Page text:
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The Flip Side of Increasing the Full Retirement Age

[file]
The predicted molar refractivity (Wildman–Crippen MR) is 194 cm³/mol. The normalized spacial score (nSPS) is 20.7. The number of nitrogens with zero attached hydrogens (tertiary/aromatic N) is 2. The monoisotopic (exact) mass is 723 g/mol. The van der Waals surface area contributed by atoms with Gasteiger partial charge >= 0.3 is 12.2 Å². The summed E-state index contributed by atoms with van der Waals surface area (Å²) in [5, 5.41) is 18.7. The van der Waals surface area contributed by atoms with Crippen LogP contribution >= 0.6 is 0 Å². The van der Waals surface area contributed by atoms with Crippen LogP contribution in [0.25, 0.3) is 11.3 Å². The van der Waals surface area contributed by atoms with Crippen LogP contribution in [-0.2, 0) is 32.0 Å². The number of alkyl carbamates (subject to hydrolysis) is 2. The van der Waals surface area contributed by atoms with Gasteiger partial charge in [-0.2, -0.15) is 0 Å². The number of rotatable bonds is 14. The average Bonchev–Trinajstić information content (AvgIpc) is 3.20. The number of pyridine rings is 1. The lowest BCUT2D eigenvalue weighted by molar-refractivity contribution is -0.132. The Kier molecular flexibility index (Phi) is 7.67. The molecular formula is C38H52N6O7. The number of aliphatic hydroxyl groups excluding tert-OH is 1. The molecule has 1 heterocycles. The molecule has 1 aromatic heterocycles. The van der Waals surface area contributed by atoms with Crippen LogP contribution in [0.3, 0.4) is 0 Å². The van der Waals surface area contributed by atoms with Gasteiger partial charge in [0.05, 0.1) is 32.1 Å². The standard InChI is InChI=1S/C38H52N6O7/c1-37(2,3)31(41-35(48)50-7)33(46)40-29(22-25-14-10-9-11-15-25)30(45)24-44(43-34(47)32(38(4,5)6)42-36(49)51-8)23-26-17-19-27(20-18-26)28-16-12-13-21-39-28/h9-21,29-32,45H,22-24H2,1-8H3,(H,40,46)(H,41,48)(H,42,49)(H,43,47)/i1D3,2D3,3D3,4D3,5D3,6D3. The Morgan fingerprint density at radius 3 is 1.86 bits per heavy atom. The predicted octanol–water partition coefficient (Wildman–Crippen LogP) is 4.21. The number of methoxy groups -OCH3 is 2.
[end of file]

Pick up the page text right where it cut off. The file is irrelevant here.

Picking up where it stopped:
If you’ve been tuned into the rapidly escalating debate on how to address Social Security’s solvency problem, you’ve likely seen many references to one of the suggested “fixes”–increasing the program’s full retirement age (FRA) from its current age 67 for those born in 1960 or later. And you probably know that this is a topic of discussion, debate, and even protests in many countries globally. While there are economic reasons for considering this option, worldwide reactions to it have not been particularly favorable. In fact, in a post yesterday on Havana Times, a former director of the United Nations Population Division, Joseph Chamie, offers an opinion that argues for the reverse of an FRA setback–an age 55 FRA that could lead to what he terms a “retirement renaissance,” a move that would result in “untold benefits to societies worldwide.” It’s an interesting perspective, and you can read his thoughts here

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